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PWDs representative Senator Shiri sets 100-day target

Delicious Mathuthu

In a remarkable display of dedication and commitment to the rights and well-being of Persons with Disabilities (PWDs), Senator Annah Shiri, the newly appointed PWDs representative, has set an ambitious 100-day target to initiate significant changes that will positively impact the lives of PWDs including the setting up of a provincial PWDs governance structures.

Speaking in an interview with this reporter, Senator Shiri acknowledged that she is faced with a mammoth task ahead, but believes the target is achievable within the set timeline.

“It is a mammoth task ahead of me but what I want is meaningful representation for PWDs. In the first 100 days, I will establish the Board of Secretariat consisting of a team of technocrats in areas of research, public relations, media, and involvement of the committee clerk. Spearheading the creation of Provincial Governance Structures for PWDs,” she said.

The Senator also promised to conduct ‘meet the people’ Provincial interfaces with her constituency and make courtesy calls to all Government Ministries within 100 days. She also promised to enhance communication and information dissemination strategies by setting up vibrant social media platforms for PWDs as well as through the mainstream media.

“I will create the Senator’s column in the newspaper(s) and increase social media visibility on TikTok, Twitter, Facebook, and YouTube so that PWDs are always up to date on the progress and reforms that we will be implementing. I will also set up channels for engagement, feedback, and suggestions on Social Media (WhatsApp) as well as the creation of a personal website where you (PWDs) will be able to evaluate and rate our progress as well as suggest reforms,” she said.

She also said the capacitation of members of the Parliamentary Disability Caucus will be part of her 100-day target. Senator Shiri convincingly outclassed four other candidates during the disability female Senate representative elections held at the Rainbow Towers Hotel in Harare in August.

The Gweru-based Senator garnered 128 votes out of a possible 251, with her closest rival who came second, Mercy Maunganidze, garnering only 63 votes. As part of her manifesto for the coming five years, Senator Shiri said she will fight for inclusive education for PWDs, fight for policy reforms by ensuring that all legislation is disability inclusive with a primary focus on the enactment of the Persons with Disabilities Act, pushing for the amendments of the Electoral Act and the Traffic Act.

She said there is also a need for the introduction of the Inclusive Mass Public Transport Policy, Personal Care Assistant Policy, a need for the review of the Gender Policy, and Assistive Technologies Policy among several others. She also said PWDs need comprehensive health care and increased representation.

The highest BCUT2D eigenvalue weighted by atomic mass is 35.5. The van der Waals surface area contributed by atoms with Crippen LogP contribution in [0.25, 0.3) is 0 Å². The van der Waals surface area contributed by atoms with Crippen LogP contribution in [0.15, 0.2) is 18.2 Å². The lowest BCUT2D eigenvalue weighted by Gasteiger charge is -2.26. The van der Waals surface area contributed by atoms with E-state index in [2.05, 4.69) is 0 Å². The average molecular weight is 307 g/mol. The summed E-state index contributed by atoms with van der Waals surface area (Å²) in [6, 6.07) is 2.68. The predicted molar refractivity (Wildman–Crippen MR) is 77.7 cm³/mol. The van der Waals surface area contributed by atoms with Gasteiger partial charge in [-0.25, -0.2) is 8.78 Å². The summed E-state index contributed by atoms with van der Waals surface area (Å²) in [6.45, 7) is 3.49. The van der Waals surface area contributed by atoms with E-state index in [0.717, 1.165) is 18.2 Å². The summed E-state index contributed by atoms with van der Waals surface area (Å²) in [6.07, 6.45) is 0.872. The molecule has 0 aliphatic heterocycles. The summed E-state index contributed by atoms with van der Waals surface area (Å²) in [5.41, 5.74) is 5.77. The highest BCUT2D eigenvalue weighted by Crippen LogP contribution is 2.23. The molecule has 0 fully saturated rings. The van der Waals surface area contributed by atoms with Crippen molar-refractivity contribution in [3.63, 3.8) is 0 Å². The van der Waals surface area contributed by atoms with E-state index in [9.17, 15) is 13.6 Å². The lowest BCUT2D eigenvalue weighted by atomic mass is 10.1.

On expectations following Senator Shiri’s successful bid into Senate, National Council of Disabled Persons in Zimbabwe (NCPDZ) Gweru Branch Chairperson, Final Dube, said PWDs need to be afforded entrepreneurial and employment opportunities, as well as full representation in all governance structures and key decision-making positions.

“We expect to see the eradication of PWDS being seen in the streets begging. Those who finish university education must be employed. The quota system must be adhered to. Retaining the post of Councilors with disabilities (Special Interest Councilors) in local authorities is needed. We also want to see empowerment through genuine disability funds and harsh conditions to access those funds must be scrapped,” Dube said.

He further said PWDs are in desperate need of decent housing and proper vending spaces, not the current haphazard scenery. Dube said the new representatives should fight for financial inclusion as currently the Disability Affairs department is underfunded.

“We should not rely on donations from well-wishers,” Dube said.

Another PWD, Joyce Togarepi reiterated that there is a lot to be done including economic and legal empowerment to uplift PWDs.

“We need constituency development funds for PWDs, grants for PWDs, realisation of the Disability Bill. Push for the domestication of United Nations policies on PWDs; the National Disability Policy should be aligned to the constitution so that it becomes part and parcel of the law of the land for any meaningful development to take place in the Disability fraternity at the grassroots level,” she said.

“We also need an assistive technology policy, gender policy, mass transport policy, assistive care policy, health policy, and all other policies that will positively impact the lives of persons with disability,” Togarepi said.

On representation, PWDs are calling for at least 15 percent representation at all levels of governance and decision-making, private or public, to represent about 1.4 million persons with disabilities in Zimbabwe.

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